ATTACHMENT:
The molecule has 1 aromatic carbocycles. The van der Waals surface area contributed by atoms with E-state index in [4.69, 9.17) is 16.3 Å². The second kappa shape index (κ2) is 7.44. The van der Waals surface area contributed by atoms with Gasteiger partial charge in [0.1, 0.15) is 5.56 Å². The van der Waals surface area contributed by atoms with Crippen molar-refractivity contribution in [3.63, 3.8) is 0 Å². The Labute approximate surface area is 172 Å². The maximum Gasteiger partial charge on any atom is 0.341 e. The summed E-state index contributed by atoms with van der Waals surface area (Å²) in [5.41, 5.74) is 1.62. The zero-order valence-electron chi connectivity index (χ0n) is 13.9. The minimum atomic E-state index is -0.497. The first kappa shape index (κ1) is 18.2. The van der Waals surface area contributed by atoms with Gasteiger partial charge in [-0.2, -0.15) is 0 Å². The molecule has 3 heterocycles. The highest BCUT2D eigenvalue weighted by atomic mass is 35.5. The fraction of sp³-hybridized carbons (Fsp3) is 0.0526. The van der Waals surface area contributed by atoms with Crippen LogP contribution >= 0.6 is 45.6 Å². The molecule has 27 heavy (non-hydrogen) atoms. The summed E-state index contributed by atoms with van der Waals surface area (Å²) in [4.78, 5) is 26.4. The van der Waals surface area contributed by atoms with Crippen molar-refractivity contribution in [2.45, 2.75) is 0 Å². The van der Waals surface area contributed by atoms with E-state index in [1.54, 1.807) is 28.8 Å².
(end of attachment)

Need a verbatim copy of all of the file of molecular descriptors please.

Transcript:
The molecule has 1 aromatic carbocycles. The van der Waals surface area contributed by atoms with E-state index in [4.69, 9.17) is 16.3 Å². The second kappa shape index (κ2) is 7.44. The van der Waals surface area contributed by atoms with Gasteiger partial charge in [0.1, 0.15) is 5.56 Å². The van der Waals surface area contributed by atoms with Crippen molar-refractivity contribution in [3.63, 3.8) is 0 Å². The Labute approximate surface area is 172 Å². The maximum Gasteiger partial charge on any atom is 0.341 e. The summed E-state index contributed by atoms with van der Waals surface area (Å²) in [5.41, 5.74) is 1.62. The zero-order valence-electron chi connectivity index (χ0n) is 13.9. The minimum atomic E-state index is -0.497. The first kappa shape index (κ1) is 18.2. The van der Waals surface area contributed by atoms with Gasteiger partial charge in [-0.2, -0.15) is 0 Å². The molecule has 3 heterocycles. The highest BCUT2D eigenvalue weighted by atomic mass is 35.5. The fraction of sp³-hybridized carbons (Fsp3) is 0.0526. The van der Waals surface area contributed by atoms with Crippen LogP contribution >= 0.6 is 45.6 Å². The molecule has 27 heavy (non-hydrogen) atoms. The summed E-state index contributed by atoms with van der Waals surface area (Å²) in [4.78, 5) is 26.4. The van der Waals surface area contributed by atoms with Crippen molar-refractivity contribution in [2.45, 2.75) is 0 Å². The van der Waals surface area contributed by atoms with E-state index in [1.54, 1.807) is 28.8 Å².